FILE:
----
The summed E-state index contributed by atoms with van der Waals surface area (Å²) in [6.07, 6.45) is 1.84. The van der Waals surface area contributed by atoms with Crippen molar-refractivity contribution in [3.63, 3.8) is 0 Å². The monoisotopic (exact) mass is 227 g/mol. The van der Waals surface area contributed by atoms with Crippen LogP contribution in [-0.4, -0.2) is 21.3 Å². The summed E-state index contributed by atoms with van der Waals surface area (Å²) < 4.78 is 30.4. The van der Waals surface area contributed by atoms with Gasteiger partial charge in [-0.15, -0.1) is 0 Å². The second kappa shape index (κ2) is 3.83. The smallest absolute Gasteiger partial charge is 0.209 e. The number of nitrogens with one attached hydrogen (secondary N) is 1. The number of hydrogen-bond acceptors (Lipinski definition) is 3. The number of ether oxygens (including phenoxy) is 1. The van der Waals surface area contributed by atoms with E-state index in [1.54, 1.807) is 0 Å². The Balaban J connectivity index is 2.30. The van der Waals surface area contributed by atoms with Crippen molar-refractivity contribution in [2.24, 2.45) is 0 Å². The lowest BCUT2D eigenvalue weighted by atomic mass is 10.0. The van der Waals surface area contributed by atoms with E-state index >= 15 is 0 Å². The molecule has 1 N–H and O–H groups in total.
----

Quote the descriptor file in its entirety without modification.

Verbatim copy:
The summed E-state index contributed by atoms with van der Waals surface area (Å²) in [6.07, 6.45) is 1.84. The van der Waals surface area contributed by atoms with Crippen molar-refractivity contribution in [3.63, 3.8) is 0 Å². The monoisotopic (exact) mass is 227 g/mol. The van der Waals surface area contributed by atoms with Crippen LogP contribution in [-0.4, -0.2) is 21.3 Å². The summed E-state index contributed by atoms with van der Waals surface area (Å²) < 4.78 is 30.4. The van der Waals surface area contributed by atoms with Gasteiger partial charge in [-0.15, -0.1) is 0 Å². The second kappa shape index (κ2) is 3.83. The smallest absolute Gasteiger partial charge is 0.209 e. The number of nitrogens with one attached hydrogen (secondary N) is 1. The number of hydrogen-bond acceptors (Lipinski definition) is 3. The number of ether oxygens (including phenoxy) is 1. The van der Waals surface area contributed by atoms with E-state index in [1.54, 1.807) is 0 Å². The Balaban J connectivity index is 2.30. The van der Waals surface area contributed by atoms with Crippen molar-refractivity contribution in [2.24, 2.45) is 0 Å². The lowest BCUT2D eigenvalue weighted by atomic mass is 10.0. The van der Waals surface area contributed by atoms with E-state index >= 15 is 0 Å². The molecule has 1 N–H and O–H groups in total.